Better You Go Home
Gorgeous descriptions and reflective exposition moderate the dramatic pace of this exciting international story of one family’s secretive past.
Scott Driscoll’s debut, Better You Go Home, evokes the cautious world of mid-1990s Prague and its surroundings through the eyes of a second-generation, the “progeny of exiles.” Driscoll ably threads an adulterous romance with medical urgency, post-war Czech history, and self-reckoning. This labyrinthine novel is an accomplished work that examines the fallout of the past.
The author of short stories in literary journals such as Gulfstream and Cimarron Review, Driscoll weaves a dizzying plot that shuttles between Seattle and the Czech Republic in the years after the Velvet Revolution. When forty-two-year-old Seattle lawyer Charles “Chico” Lenoch returns to the Czech Republic in search of his half-sister, who he hopes will serve as a kidney donor, he discovers family entanglements with ongoing consequences.
The pressures characters face—caused by family silences, a lifetime of enduring surveillance, and, in some cases, the consequences of either forced cooperation or dissidence in an Eastern Bloc country—bloom into a surprisingly affecting tale. Additional tension in the guise of a decades-old crime, which threatens Charles’s plans to bring his half-sister home, serves as a motivating force.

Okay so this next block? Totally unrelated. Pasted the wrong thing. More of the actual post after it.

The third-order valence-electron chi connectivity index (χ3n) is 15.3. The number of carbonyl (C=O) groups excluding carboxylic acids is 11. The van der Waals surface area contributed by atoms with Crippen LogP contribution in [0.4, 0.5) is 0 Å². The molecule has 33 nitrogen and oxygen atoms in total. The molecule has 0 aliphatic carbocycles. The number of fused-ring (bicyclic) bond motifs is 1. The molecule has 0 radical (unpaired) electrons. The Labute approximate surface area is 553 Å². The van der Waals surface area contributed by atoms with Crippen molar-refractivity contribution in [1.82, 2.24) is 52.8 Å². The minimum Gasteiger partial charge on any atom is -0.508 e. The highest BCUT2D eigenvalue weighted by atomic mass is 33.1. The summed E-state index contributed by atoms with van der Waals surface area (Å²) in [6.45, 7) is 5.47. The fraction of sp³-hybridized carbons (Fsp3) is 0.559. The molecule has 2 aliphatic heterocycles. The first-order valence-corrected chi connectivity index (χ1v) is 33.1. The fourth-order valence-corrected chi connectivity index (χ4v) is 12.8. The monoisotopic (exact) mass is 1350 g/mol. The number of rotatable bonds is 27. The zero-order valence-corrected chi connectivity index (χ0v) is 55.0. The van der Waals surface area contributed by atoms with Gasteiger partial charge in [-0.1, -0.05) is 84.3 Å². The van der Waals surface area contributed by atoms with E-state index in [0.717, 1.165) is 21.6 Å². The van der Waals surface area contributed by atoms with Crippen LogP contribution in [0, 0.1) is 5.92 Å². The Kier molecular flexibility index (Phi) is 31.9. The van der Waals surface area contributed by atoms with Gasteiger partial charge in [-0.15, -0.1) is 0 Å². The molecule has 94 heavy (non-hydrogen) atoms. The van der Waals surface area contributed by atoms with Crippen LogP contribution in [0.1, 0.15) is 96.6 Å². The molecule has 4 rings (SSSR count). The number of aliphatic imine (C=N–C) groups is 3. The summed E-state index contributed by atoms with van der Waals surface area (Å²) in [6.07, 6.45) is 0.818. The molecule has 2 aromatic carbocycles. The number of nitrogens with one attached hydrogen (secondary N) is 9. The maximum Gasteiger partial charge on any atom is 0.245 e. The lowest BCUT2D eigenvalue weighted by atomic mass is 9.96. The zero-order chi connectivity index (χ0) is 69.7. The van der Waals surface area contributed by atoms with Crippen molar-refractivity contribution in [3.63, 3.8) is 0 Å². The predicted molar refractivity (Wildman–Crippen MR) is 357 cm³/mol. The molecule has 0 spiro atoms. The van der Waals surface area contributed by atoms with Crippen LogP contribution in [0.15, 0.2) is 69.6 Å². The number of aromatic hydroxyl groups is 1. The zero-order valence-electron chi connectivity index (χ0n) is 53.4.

Amid the high emotional stakes that come with a health crisis, the dramatic journey to uncover truths leans toward excess. The author, however, provides reflective interludes at a Washington raptor center, which allow Charles to consider perceptions of captivity and freedom. Gorgeous, imaginative descriptions of the Czech countryside in Piséčná offer respite from the cat-and-mouse chase between Charles and local officials: “A pumpkin-colored river rolls southwest and loops around Zampach Hill. The village farmhouses string out along the river like bows on a kite tail.”
Gems such as, “When it comes to sorting out identity, it’s the memories we don’t have in common that define us,” deepen the material. Through its thoughtful exploration of a country in transition, Better You Go Home elevates the classic dilemma of whether it is necessary or even worthwhile to pay the debts of one’s forebears. Driscoll also rewardingly avoids judging his protagonist. Charles readily believes his half-sister will relinquish her life to join his own, yet his assumption remains largely unquestioned and is not tinged with a sense of American privilege. Instead, his naive optimism allows vulnerable facets of his character to emerge.
With story lines that converge in a grotesque meeting of rivals—replete with costuming and a conflagration—there’s no shortage of suspense. Beneath the theatrics, subtler, worthy themes of letting go and renewing one’s sense of purpose take hold.
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